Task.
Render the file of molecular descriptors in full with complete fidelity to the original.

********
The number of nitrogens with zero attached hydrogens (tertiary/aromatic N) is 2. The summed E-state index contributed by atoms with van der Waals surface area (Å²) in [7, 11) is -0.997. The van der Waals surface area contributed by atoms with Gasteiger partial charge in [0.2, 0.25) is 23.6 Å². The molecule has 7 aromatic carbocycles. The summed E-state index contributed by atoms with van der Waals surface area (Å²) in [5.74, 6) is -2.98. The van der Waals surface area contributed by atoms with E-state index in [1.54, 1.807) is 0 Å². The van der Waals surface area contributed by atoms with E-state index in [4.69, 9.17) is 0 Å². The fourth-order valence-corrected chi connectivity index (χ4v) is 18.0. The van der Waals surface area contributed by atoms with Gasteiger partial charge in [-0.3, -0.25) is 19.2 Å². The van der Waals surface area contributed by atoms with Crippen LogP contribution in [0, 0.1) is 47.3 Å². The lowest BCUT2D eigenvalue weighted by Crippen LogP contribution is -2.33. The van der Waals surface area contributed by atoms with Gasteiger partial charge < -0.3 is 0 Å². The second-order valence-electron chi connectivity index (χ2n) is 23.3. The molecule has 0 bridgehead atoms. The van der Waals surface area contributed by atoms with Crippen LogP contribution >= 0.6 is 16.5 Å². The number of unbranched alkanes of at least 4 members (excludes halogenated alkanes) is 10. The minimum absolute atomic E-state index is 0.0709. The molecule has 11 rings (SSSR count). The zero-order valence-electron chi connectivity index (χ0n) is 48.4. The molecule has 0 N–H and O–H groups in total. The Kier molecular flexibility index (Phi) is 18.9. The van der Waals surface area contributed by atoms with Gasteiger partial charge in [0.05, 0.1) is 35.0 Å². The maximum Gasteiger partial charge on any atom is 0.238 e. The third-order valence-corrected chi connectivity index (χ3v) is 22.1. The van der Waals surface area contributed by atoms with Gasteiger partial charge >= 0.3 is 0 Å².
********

The number of nitrogens with zero attached hydrogens (tertiary/aromatic N) is 2. The summed E-state index contributed by atoms with van der Waals surface area (Å²) in [7, 11) is -0.997. The van der Waals surface area contributed by atoms with Gasteiger partial charge in [0.2, 0.25) is 23.6 Å². The molecule has 7 aromatic carbocycles. The summed E-state index contributed by atoms with van der Waals surface area (Å²) in [5.74, 6) is -2.98. The van der Waals surface area contributed by atoms with E-state index in [1.54, 1.807) is 0 Å². The van der Waals surface area contributed by atoms with E-state index in [4.69, 9.17) is 0 Å². The fourth-order valence-corrected chi connectivity index (χ4v) is 18.0. The van der Waals surface area contributed by atoms with Gasteiger partial charge in [-0.3, -0.25) is 19.2 Å². The van der Waals surface area contributed by atoms with Crippen LogP contribution in [0, 0.1) is 47.3 Å². The lowest BCUT2D eigenvalue weighted by Crippen LogP contribution is -2.33. The van der Waals surface area contributed by atoms with Gasteiger partial charge < -0.3 is 0 Å². The second-order valence-electron chi connectivity index (χ2n) is 23.3. The molecule has 0 bridgehead atoms. The van der Waals surface area contributed by atoms with Crippen LogP contribution >= 0.6 is 16.5 Å². The number of unbranched alkanes of at least 4 members (excludes halogenated alkanes) is 10. The minimum absolute atomic E-state index is 0.0709. The molecule has 11 rings (SSSR count). The zero-order valence-electron chi connectivity index (χ0n) is 48.4. The molecule has 0 N–H and O–H groups in total. The Kier molecular flexibility index (Phi) is 18.9. The van der Waals surface area contributed by atoms with Gasteiger partial charge in [0.05, 0.1) is 35.0 Å². The maximum Gasteiger partial charge on any atom is 0.238 e. The third-order valence-corrected chi connectivity index (χ3v) is 22.1. The van der Waals surface area contributed by atoms with Gasteiger partial charge >= 0.3 is 0 Å².